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Why stock market investors should be bullish despite recent volatility, according to a strategist

You wouldn't guess it by the direction of stocks in the third quarter, but there are a few emerging reasons to begin nibbling at the beat-up market, according to one pro.

"Oversold is one [reason to buy stocks]," Matt Miskin, co-chief investment strategist at John Hancock Investment Management, said on Yahoo Finance Live (video above). "Sentiment is washed out, meaning that everyone is pretty bearish. Even the strategists out there that have been more bullish have kind of turned and become more bearish."

"So if we get any good news like the Fed pivots a little bit, if Treasury yields just stop going up, if oil prices came down ... those would all be things that could make a short-term bounce in global equities," Miskin added.

Fighting bulls are seen on a ranch in Portezuelo, Spain, on April 24, 2020. REUTERS/Juan Medina
Fighting bulls are seen on a ranch in Portezuelo, Spain, on April 24, 2020. REUTERS/Juan Medina

It's understandable why everyone's so bearish: A number of factors converged in the last quarter to damage market sentiment.

For one, the Federal Reserve continued its mission to stomp out inflation by aggressively hiking interest rates. The effects have rippled across an array of asset markets, from the surging U.S. dollar to rising mortgage rates that are nearing 7%.

"What they're doing today is actually going to show up in terms of tightening in the economy next year," Miskin explained. "And so you can't just stop inflation in its tracks. If you do want to, which that's what they want to do, the best way to do it is cause a global recession. But the thing is, you're bringing in all these other risks into the picture. And by the time the data shows up, it's actually too late."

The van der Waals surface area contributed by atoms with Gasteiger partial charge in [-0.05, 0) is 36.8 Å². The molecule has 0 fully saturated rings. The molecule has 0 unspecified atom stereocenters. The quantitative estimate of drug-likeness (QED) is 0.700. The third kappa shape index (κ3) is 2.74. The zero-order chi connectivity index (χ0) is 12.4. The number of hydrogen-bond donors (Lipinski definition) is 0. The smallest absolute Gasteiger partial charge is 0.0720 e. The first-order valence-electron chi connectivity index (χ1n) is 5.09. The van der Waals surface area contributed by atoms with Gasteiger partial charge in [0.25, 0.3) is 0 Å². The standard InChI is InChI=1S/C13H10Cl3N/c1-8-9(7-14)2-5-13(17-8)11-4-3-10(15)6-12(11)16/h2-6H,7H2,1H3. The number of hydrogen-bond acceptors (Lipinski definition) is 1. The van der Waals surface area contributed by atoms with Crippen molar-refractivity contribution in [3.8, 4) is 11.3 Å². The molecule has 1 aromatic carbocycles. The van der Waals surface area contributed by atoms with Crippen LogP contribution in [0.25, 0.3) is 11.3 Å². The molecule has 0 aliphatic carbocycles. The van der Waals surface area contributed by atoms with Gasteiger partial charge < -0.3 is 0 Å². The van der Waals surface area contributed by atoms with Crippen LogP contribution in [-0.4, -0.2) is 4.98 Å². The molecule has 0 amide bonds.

Those crosscurrents are beginning to show up in economic data and corporate earnings. Last Thursday, the Bureau of Economic Analysis reported that U.S. GDP declined in the first half of the year. And earlier in September, concerns about slowing growth materialized when FedEx (FDX) shocked the market by slashing its full-year guidance.

Retailers are also showing signs of battling an economic slowdown, with North Face owner V.F. Corp issuing a full-year profit warning and Nike warning on sales and profits last week. And reports have surfaced that Apple plans to cut iPhone production due to growth fears, prompting a headline-grabbing downgrade on the tech giant's stock by Bank of America Analyst Wamsi Mohan.

The broader indices appropriately reflect the gloom. Year to date, the Dow Jones Industrial Average (^DJI), S&P 500 (^GSPC), and Nasdaq Composite (^IXIC) are down 18%, 22%, and 30%, respectively.

The current pullback in the S&P 500 is now the longest from peak to trough since the March 2009 low at 269 days and counting, according to research from Compound Capital Advisors.

At a decline of 25.2%, this year’s correction has been worse than the average pullback of 7.6% going back to 2009.

Other strategists expect that selling pressure to continue as risk factors mount.

"Rising interest rates, slowing growth, and increased unemployment will drive households to continue selling stocks," Goldman Sachs strategist David Kostin warned in a new note. "Corporates will be the largest source of equity demand due to strong buybacks and weak issuance."

Brian Sozzi is an editor-at-large and anchor at Yahoo Finance. Follow Sozzi on Twitter @BrianSozzi and on LinkedIn.

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